The twin city leaves you with an aftertaste of snow, ballrooms, and goulash. From above, on Buda-side, it’s a confectionary spun with golden lights and filigree architecture. 
Below, we waltzed quite literally by the blue Danube – there, the city looks a blur of grander days.

December 2015

The Rest is Noise: Behind the Iron Curtain

Music underwent some drastic shifts in the last century, with its cultural earthquakes, wars and revolutions. Social systems broke down, and with them cultural institutions splintered: 20th century music is a history of shards, and this is what Alex Ross traced in his best selling narrative, The Rest is Noise. This book is the inspiration behind the festival running at the Southbank Centre, which certainly deserves our attention.

Shedding light on our recent history, Mikhail Jurowski and the London Philharmonic presented three works from composers who had lived and written under the Soviet regime: Gyorgy Ligeti, Witold Lutoslawski, and Alfred Schnittke.


Ligeti’s (aboveLontano came as a glance into the abyss: almost a wordless chorale. Its opalescent harmony submerged us in a pensive, spectral soundworld.

The orchestra were joined by German-Canadian cellist Johannes Moser for a bitter rendition of Lutoslawski’s Cello Concerto, commissioned by Rostropovich. The cello battles the orchestra, with its sinuous stealing of themes and oppressive dynamic. Sections of the concerto have no bars or beats: then the players must take their orders from the conductor. Moser’s performance was wonderfully vibrant, mordant, acerb and bitterly tragic.

A pupil of Shostakovich, Alfred Schnittke became a figure of the anti-establishment culture that grew at the downfall of the USSR. Attending concerts of his music was seen as dissident: Soviet strictures on music were ruthless. Jazz was decadent and bourgeoisie, atonality seen as an offense to solidarity: by comparison, Schnittke’s mighty First symphony is punk, and flouts it.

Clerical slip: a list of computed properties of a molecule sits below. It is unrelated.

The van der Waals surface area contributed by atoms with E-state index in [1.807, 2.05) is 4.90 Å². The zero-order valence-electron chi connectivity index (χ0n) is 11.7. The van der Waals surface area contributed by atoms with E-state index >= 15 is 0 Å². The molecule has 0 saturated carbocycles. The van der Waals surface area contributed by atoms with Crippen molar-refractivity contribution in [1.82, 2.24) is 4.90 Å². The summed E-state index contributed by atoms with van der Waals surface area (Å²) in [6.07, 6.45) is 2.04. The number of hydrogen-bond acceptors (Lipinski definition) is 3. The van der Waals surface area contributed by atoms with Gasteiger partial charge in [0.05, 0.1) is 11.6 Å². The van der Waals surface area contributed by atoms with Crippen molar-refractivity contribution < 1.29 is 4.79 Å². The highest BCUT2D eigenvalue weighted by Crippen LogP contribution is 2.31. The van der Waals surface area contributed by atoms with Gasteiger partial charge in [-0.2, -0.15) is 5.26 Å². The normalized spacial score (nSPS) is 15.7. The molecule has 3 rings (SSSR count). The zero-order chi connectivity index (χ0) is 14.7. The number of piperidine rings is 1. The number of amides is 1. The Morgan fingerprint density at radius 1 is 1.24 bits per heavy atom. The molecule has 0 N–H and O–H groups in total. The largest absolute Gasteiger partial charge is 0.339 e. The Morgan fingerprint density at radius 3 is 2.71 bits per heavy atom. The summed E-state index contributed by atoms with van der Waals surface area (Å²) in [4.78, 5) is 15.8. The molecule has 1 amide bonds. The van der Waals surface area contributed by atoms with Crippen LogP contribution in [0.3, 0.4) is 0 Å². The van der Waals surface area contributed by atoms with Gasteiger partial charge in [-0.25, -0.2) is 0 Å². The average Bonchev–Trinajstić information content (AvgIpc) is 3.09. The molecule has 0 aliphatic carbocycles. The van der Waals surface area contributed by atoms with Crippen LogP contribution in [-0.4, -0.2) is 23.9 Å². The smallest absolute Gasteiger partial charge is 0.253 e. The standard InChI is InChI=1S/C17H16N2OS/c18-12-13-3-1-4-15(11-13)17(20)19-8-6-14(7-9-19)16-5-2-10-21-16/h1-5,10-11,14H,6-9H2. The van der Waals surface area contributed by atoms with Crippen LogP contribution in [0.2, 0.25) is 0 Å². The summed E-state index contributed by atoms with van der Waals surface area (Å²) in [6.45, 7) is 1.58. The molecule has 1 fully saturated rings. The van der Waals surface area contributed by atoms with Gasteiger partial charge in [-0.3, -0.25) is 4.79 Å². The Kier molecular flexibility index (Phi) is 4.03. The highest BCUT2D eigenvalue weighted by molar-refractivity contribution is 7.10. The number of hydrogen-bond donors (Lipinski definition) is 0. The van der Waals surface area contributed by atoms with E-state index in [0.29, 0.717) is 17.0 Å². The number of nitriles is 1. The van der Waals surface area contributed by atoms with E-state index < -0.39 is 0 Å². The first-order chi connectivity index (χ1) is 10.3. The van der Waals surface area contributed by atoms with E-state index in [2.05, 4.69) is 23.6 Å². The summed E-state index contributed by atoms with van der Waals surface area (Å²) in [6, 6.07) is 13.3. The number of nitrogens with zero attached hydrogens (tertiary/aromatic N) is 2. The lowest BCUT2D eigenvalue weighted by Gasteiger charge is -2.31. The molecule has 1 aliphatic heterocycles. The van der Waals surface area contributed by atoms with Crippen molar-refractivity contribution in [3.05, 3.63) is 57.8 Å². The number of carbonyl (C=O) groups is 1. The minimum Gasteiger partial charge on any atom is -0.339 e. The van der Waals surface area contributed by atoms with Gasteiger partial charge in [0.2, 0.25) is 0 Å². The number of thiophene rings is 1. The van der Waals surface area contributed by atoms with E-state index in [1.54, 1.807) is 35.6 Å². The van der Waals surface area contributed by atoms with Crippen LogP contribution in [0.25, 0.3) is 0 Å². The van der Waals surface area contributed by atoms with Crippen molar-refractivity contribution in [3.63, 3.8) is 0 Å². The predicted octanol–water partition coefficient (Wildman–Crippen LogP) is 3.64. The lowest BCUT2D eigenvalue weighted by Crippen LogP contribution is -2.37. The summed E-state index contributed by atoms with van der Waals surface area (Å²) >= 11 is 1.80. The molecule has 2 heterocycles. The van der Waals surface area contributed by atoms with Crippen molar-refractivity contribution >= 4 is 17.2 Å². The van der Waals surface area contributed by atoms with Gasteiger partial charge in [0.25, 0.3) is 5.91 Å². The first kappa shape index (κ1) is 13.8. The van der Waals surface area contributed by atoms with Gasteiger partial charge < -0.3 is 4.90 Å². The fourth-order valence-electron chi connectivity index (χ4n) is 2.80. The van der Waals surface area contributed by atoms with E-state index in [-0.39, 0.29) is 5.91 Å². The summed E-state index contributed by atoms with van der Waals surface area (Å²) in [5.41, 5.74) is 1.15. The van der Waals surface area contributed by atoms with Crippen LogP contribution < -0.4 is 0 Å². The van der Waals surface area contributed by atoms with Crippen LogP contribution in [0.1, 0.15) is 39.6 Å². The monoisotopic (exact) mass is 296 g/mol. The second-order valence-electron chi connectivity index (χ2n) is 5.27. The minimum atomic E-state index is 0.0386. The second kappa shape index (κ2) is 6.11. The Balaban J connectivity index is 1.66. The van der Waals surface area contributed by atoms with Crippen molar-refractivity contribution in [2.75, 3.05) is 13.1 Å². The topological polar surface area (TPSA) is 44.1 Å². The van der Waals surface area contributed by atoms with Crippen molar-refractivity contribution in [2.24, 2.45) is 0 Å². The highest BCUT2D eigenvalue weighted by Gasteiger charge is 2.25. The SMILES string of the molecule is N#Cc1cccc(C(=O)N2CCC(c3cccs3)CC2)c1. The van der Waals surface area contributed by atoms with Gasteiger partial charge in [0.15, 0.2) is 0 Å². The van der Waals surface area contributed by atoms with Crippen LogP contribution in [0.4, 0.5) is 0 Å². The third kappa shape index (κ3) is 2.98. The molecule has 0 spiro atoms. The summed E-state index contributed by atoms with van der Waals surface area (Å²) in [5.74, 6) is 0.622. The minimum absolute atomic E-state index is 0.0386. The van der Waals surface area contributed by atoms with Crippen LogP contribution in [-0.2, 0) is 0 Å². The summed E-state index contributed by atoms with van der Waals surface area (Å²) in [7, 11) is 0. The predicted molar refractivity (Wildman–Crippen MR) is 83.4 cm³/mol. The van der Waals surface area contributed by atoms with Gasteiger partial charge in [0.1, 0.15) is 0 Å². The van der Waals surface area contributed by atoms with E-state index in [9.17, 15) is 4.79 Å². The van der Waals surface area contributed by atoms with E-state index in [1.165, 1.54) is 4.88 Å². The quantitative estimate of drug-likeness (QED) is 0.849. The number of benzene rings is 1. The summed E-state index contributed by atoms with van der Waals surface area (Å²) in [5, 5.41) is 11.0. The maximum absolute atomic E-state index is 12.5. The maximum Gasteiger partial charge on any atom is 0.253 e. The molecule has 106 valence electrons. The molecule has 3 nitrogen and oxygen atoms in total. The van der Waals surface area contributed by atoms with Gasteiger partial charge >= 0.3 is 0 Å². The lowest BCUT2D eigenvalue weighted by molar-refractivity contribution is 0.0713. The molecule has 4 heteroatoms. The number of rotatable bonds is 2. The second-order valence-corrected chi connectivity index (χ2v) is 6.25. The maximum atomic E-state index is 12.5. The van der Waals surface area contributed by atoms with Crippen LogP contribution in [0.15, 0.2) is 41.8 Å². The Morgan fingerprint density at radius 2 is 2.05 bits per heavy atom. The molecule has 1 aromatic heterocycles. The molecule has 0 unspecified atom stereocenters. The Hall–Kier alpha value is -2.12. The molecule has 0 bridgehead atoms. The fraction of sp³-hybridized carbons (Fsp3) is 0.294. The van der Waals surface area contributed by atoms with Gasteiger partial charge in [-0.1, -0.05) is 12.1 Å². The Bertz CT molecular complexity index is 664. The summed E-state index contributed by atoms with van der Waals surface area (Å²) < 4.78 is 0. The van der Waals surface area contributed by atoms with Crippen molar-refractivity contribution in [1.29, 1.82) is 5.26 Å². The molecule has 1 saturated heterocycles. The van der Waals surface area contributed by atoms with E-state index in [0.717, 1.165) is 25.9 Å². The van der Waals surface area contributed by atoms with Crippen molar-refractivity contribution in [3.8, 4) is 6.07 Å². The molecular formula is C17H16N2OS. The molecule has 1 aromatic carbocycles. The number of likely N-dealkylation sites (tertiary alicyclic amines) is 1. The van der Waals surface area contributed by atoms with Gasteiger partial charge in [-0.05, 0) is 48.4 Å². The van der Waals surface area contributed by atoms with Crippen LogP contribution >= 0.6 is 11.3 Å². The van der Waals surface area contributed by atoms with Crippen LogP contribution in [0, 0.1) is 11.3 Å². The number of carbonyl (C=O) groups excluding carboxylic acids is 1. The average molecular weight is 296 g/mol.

The orchestra files onstage like factotum to shrieks from the tubular bells (special mention goes to a tuba player who literally danced on). Schnittke’s (left) was a “polystylistic” style, gleaned from his composing for film: he steals from disparate genres like a magpie. Chorales, classical symphonies, Mahlerian recitatives and funereal serialism rub shoulders with a Jazz band, waltzes, tangos and military marches, all mashed together. There are titters of laughter; the wind section “dies”, walks offstage, is resurrected, and dies again; only one violinist, playing from Haydn’s Farewell Symphony, is left on stage. Schnittke claimed that he’d set down a chord and watch it dissolve under his fingers: disintegrating, disjointed lines of music contribute to mounting insanity, a real symphony of the absurd. It was performed with panache that drew bouts of laughter.

If we reply with a raised eyebrow or a despairing grin, this music surely deserves our attention, and the concert was a performance to remember, played with sincerity and humou. These pieces, a secret diary from behind the Iron Curtain, left me exhausted but enlivened: sometimes we need a certain vitriol to freshen our vision.


the photo caption for this article is the Soviet War Memorial, Budapest 

music and words

We get a bit put off by classical music, because it seems daunting and full of codes and facades, perhaps a little illegible. I don’t know the first thing about football, I haven’t kicked a ball for years: where would I begin, with all the teams, players and chants, home stadiums, famous games? Where would I begin with orchestras, great performers, composers, and famous symphonies?

Despite the facade, music brings so much good, when we get to know what we’re looking for. Then it feels like an old friend, a great mine of solace and fun and wise advice. It can help us feel understood in our problems, whatever they are – and help us feel bright through it all, and find hope. All we need is an introduction.